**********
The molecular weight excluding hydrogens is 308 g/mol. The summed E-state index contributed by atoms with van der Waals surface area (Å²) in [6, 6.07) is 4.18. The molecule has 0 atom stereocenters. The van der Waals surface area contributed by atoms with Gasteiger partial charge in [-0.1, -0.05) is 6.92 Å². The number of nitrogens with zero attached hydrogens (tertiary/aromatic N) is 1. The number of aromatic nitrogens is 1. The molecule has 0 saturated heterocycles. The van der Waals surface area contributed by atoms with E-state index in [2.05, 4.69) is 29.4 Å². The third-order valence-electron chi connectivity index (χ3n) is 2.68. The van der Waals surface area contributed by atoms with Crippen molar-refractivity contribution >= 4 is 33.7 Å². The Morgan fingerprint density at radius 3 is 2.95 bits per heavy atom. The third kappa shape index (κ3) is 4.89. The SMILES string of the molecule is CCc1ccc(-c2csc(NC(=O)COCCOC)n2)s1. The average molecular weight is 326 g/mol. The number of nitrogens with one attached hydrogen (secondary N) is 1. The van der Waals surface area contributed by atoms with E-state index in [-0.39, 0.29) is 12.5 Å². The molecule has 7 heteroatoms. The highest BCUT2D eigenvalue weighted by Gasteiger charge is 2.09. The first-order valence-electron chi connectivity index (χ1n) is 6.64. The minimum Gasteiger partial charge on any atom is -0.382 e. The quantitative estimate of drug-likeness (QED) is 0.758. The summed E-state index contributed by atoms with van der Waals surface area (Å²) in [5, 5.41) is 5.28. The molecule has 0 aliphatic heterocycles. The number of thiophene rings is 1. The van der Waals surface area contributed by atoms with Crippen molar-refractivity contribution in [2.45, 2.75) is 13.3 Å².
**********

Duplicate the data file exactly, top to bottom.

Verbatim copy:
The molecular weight excluding hydrogens is 308 g/mol. The summed E-state index contributed by atoms with van der Waals surface area (Å²) in [6, 6.07) is 4.18. The molecule has 0 atom stereocenters. The van der Waals surface area contributed by atoms with Gasteiger partial charge in [-0.1, -0.05) is 6.92 Å². The number of nitrogens with zero attached hydrogens (tertiary/aromatic N) is 1. The number of aromatic nitrogens is 1. The molecule has 0 saturated heterocycles. The van der Waals surface area contributed by atoms with E-state index in [2.05, 4.69) is 29.4 Å². The third-order valence-electron chi connectivity index (χ3n) is 2.68. The van der Waals surface area contributed by atoms with Crippen molar-refractivity contribution >= 4 is 33.7 Å². The Morgan fingerprint density at radius 3 is 2.95 bits per heavy atom. The third kappa shape index (κ3) is 4.89. The SMILES string of the molecule is CCc1ccc(-c2csc(NC(=O)COCCOC)n2)s1. The average molecular weight is 326 g/mol. The number of nitrogens with one attached hydrogen (secondary N) is 1. The van der Waals surface area contributed by atoms with E-state index in [-0.39, 0.29) is 12.5 Å². The molecule has 7 heteroatoms. The highest BCUT2D eigenvalue weighted by Gasteiger charge is 2.09. The first-order valence-electron chi connectivity index (χ1n) is 6.64. The minimum Gasteiger partial charge on any atom is -0.382 e. The quantitative estimate of drug-likeness (QED) is 0.758. The summed E-state index contributed by atoms with van der Waals surface area (Å²) in [5, 5.41) is 5.28. The molecule has 0 aliphatic heterocycles. The number of thiophene rings is 1. The van der Waals surface area contributed by atoms with Crippen molar-refractivity contribution in [2.45, 2.75) is 13.3 Å².